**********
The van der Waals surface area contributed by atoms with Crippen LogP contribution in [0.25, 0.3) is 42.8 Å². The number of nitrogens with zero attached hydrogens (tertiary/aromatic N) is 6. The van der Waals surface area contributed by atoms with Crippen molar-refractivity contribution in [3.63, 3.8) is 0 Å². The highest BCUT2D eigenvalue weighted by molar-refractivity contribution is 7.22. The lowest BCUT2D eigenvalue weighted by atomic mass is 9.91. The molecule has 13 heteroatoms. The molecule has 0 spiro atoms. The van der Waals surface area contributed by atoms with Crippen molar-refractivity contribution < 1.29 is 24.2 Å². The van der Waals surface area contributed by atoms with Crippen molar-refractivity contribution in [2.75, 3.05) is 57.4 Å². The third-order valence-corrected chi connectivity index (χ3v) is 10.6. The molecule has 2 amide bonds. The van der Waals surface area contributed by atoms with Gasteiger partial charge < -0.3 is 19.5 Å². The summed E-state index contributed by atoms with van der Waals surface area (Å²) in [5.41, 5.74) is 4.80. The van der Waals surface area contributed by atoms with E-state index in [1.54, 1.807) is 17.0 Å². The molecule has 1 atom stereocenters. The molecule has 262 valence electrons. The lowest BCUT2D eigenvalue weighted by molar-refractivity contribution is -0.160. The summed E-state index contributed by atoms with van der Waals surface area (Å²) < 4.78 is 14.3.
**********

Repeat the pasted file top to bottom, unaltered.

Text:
The van der Waals surface area contributed by atoms with Crippen LogP contribution in [0.25, 0.3) is 42.8 Å². The number of nitrogens with zero attached hydrogens (tertiary/aromatic N) is 6. The van der Waals surface area contributed by atoms with Crippen molar-refractivity contribution in [3.63, 3.8) is 0 Å². The highest BCUT2D eigenvalue weighted by molar-refractivity contribution is 7.22. The lowest BCUT2D eigenvalue weighted by atomic mass is 9.91. The molecule has 13 heteroatoms. The molecule has 0 spiro atoms. The van der Waals surface area contributed by atoms with Crippen molar-refractivity contribution < 1.29 is 24.2 Å². The van der Waals surface area contributed by atoms with Crippen molar-refractivity contribution in [2.75, 3.05) is 57.4 Å². The third-order valence-corrected chi connectivity index (χ3v) is 10.6. The molecule has 2 amide bonds. The van der Waals surface area contributed by atoms with Gasteiger partial charge < -0.3 is 19.5 Å². The summed E-state index contributed by atoms with van der Waals surface area (Å²) in [5.41, 5.74) is 4.80. The van der Waals surface area contributed by atoms with E-state index in [1.54, 1.807) is 17.0 Å². The molecule has 1 atom stereocenters. The molecule has 262 valence electrons. The lowest BCUT2D eigenvalue weighted by molar-refractivity contribution is -0.160. The summed E-state index contributed by atoms with van der Waals surface area (Å²) < 4.78 is 14.3.